Is your retirement portfolio at risk?
Yeah, I know, that's a melodramatic question. But here's the thing: Lots of folks are at risk. If you built your retirement portfolio by buying stocks and funds you know and like, without worrying too much about an overall strategy to guide your choices, you might be among them.
Now, it's true that if you're good at picking stocks, a "buy what you know" strategy can work out quite well. An average return of 10% or 15% a year can really add up over time.
But even if you're good at picking stocks and really know your stuff, there's a hidden risk in that approach.
"Buy what you know" can work...up to a point
"Buy what you know" can be a tremendously effective investment strategy -- that's why superstar fund manager Peter Lynch has long advocated that approach. When you choose investments using your own specialized knowledge, you have an advantage over the Wall Street pros who might lack your understanding of the dynamics of a particular industry.
The problem -- the hidden risk -- comes when you do too much of that: You know banks inside and out, so your portfolio has big positions in Bank of America
More to the point, if you had needed to retire in 2009, having much of your wealth invested in bank stocks (or auto stocks, for that matter) could have been a problem.
Why diversification matters
That's why diversification matters. Diversification, simply put, is about having multiple baskets for your investing eggs. By spreading your wealth among different stocks, different sectors, or even different types of investments, you reduce the damage that one big crisis -- or one good idea that went bad -- can do to your portfolio.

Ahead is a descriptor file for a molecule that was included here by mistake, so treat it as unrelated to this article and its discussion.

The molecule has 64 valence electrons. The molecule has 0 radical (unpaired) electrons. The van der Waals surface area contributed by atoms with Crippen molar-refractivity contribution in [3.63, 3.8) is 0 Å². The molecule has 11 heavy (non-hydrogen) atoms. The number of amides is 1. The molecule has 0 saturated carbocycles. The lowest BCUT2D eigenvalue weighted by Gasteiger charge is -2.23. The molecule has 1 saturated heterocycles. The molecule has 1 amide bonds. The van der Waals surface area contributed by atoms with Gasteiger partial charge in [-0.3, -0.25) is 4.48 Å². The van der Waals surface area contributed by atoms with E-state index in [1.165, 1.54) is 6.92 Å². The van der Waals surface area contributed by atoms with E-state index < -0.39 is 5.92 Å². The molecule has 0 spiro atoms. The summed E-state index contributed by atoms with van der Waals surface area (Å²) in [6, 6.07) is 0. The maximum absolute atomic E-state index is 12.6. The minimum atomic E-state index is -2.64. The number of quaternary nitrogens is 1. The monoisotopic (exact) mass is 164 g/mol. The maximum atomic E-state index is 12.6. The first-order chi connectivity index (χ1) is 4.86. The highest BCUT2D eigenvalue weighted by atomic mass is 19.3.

When you're well-diversified, crises that hit one sector, or a group of sectors, won't put your whole retirement at risk. Adding diversification doesn't have to be hard, or particularly time-consuming: Buying a good ETF that covers a particular type of stock -- say, iShares Dow Jones Select Dividend Index for large-cap value -- can give you instant exposure to areas of the stock market where you don't have any special expertise, or great investment ideas.
But what if you want to move beyond stocks and other traditional investments?
Looking past ordinary stocks
In the new issue of the Fool's Rule Your Retirement newsletter, lead advisor Robert Brokamp looks at that very question -- but answers it in a way you might not expect.
While a few companies offer special IRAs that let you invest in art or real estate or just about anything else, most of us have ordinary retirement accounts with discount brokers. Fortunately, as Robert points out, you can buy stocks and ETFs that give you exposure -- and the corresponding risk/reward profile -- to asset classes beyond stocks. These classes often move in ways that don't track the major stock indexes, which can help limit the damage to your portfolio during those periods when Mr. Market goes off his meds.
For instance, want precious metals exposure? You could look at gold or silver ETFs, but you could also buy stock in a major gold miner like Goldcorp
Want more ideas along these lines? Check out Robert's article in the new issue of Rule Your Retirement, where he presents four great "hard asset" investment ideas that are all favorites of Fool analysts for new money now.
Rule Your Retirement is a paid service, but that's not a problem for you -- you can get full access to all of this month's great content, including all of these recommendations, with a no-hassle, 30-day free trial. There's absolutely no obligation to subscribe -- click here to get started now.
Fool contributor John Rosevear holds no position in any company mentioned. The Motley Fool owns shares of Bank of America. The Fool owns shares of and has created a covered strangle position in Wells Fargo. Motley Fool newsletter services have recommended buying shares of Wells Fargo, American Tower, and Health Care REIT. We Fools may not all hold the same opinions, but we all believe that considering a diverse range of insights makes us better investors. Try any of our Foolish newsletter services free for 30 days. The Motley Fool has a disclosure policy.